Dedicated Hosting = The company provides the server and the bandwidth(and sometimes extras such as control panel,etc.) for a monthly fee. Under dedicated hosting you NEVER own the server. In other words you are pretty much borrowing a server and connection for the monthly fee you pay(or leasing rather). Sometimes dedicated hosting also can include a certain level of managed services or service level agreements, meaning they will agree to do a certain amount of monitoring and upkeep to the server along with providing the connection and the server,etc.
Colocation = The company rents out space and connection to you, BUT you provide the server. You own your own server and place it in there facility. They only(in most cases anyway) provide the space to store your server and the connection to your server for a monthly fee.
Depending on what you intend on doing and on what scale you intend on doing it one or a combination of the two may be the best way to go. If your starting out i suggest getting a reseller account from someone like MCHost.com or EarHost.com. This would allow you to get familiar with the business and the duties you will have to perform without taking a huge risk.
If you succeed you can always transfer your customers to your own server later that is either rented as a dedicated server or colocated somewhere.
Ive put a 2 years into learning about the hosting business so far, and all though ive learned alot... Im not near to the point where i could say i could run a complete hosting business from the ground up. Reseller accounts make it seem like its the next best thing since Pepsi, but its not as simple as reseller accounts make it sound.. Start small and learn everything you can through books, forums, websites, etc.. Be sure to familiarize your self with linux, apache, etc.. dont just think you can do everything from a control panel, because you cant.
Can you not "lease to own" a dedicated server oftentimes? I know most companies don't do this, but I can remember coming across a few that did
Yes you can lease to own a server from a company such as Dell etc, in most circumstances it's a more expensive monthly fee or a buy out at the end.... I have spoken with companies that would allow you buy the server from a third party at the end of a standard lease for next to nothing (Not lease to own, so cheaper monthly) They basically have someone buy the server at the end of your contract and then you buy it from them - Tax reasons
In short, yes lease to own is an option but no real point - Lease to renew with better equipment after the term is a better way to go IMHO
You must have a server of your own right now you could always look towards a credit card.. Although i dont suggest this as credit cards are just a bad financial trap period in my opinion, BUT if your situation calls for it and you want to lease to own, then credit card is another option.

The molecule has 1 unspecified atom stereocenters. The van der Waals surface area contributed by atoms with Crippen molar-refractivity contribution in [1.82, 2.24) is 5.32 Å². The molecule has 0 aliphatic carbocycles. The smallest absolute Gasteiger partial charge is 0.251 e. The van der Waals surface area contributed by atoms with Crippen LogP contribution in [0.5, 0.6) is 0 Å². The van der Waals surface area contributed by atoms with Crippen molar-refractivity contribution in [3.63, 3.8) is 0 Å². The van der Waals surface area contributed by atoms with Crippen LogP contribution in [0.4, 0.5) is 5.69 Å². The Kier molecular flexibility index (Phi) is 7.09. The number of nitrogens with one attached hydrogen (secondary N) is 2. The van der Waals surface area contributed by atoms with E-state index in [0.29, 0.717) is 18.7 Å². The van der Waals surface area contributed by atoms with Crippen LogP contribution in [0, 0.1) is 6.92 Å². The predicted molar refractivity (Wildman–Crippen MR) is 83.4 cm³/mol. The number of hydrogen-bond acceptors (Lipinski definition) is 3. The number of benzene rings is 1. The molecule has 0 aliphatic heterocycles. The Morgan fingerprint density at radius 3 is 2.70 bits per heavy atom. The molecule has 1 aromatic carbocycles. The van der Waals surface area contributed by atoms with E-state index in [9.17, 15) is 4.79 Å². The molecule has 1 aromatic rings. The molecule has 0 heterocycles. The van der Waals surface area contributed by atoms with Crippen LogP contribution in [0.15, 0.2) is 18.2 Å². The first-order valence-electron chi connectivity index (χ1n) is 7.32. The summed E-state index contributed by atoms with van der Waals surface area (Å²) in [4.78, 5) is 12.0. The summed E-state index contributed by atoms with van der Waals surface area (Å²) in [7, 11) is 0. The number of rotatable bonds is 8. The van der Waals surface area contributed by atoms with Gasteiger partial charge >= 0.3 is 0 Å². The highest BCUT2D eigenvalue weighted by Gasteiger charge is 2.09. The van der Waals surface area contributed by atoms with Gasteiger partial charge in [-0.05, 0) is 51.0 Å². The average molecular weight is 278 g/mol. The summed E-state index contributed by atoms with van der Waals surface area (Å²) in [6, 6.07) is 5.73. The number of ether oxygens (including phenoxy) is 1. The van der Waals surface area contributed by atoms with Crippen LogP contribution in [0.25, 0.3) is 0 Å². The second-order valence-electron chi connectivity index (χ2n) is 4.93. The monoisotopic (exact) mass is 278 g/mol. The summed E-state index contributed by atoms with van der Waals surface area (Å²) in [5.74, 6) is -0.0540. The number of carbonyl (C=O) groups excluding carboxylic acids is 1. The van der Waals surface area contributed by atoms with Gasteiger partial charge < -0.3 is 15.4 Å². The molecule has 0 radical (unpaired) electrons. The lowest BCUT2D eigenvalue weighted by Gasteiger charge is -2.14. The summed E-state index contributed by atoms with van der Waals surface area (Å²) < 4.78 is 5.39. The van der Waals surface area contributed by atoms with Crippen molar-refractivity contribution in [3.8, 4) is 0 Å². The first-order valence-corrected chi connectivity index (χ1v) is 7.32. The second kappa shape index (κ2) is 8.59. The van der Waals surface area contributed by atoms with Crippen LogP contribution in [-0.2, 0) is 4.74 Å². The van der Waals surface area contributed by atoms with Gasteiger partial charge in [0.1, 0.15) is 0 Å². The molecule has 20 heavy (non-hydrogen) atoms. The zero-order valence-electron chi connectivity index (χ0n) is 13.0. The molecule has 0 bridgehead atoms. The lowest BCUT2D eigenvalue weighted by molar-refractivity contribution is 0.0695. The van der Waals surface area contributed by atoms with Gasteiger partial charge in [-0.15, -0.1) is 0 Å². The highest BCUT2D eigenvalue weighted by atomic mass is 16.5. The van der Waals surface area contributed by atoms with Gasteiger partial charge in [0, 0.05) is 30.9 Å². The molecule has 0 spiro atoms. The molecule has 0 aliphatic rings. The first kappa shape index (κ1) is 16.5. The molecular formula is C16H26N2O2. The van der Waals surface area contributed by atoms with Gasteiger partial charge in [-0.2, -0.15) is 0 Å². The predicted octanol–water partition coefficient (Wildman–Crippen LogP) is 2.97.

WHY? Because like he said leasing to own is normally more expensive, on a credit card your talking a few dollars a month(beware it will take you a lifetime to pay off). However if you know your revenue will pick up you could then simply pay the payments until your ready to pay the balance...
Its not the best way to go, but if you HAVE to have a server now, then its an option, and its cheaper than leasing to own.
But if you dont think your revenue from the server will pick up or get started anytime soon, dont do it because you will be paying on it for some time if you pay a minimum payment. And the credit card company doesnt care if your making money on your server or not, and if you ruin your credt you can forget going into business for a while.
Just a few different ways to look at, you know you better than i do. May be a good way for you to go, may not be.
OH, but by the way.. if your starting out i would suggest a managed dedicated solution from somewhere like rackspace. Why, because if you screw something up and your colocating remote hand fee's and tech support fee's can add up.
I would start with,(if you choose to skip reseller account options)a managed solution or a colocation facility that offers a managed package for an extra fee.
"OH, but by the way.. if your starting out i would suggest a managed dedicated solution from somewhere like rackspace. Why, because if you screw something up and your colocating remote hand fee's and tech support fee's can add up. "
Just a note from a Rackspace.com fanatic and advocate.
Rackspace does not provide true managed services. They manage the hardware. They manage the network. To a small degree, they manage the applications they install on the server.
However, there is a long list of items they do not touch, support, or otherwise manage.
So when you state remote hands, Rackspace.com does have fees associated with going outside the scope of its support; and will work with various parnters (we are one) to compliment it services so that a true managed service picture is provided.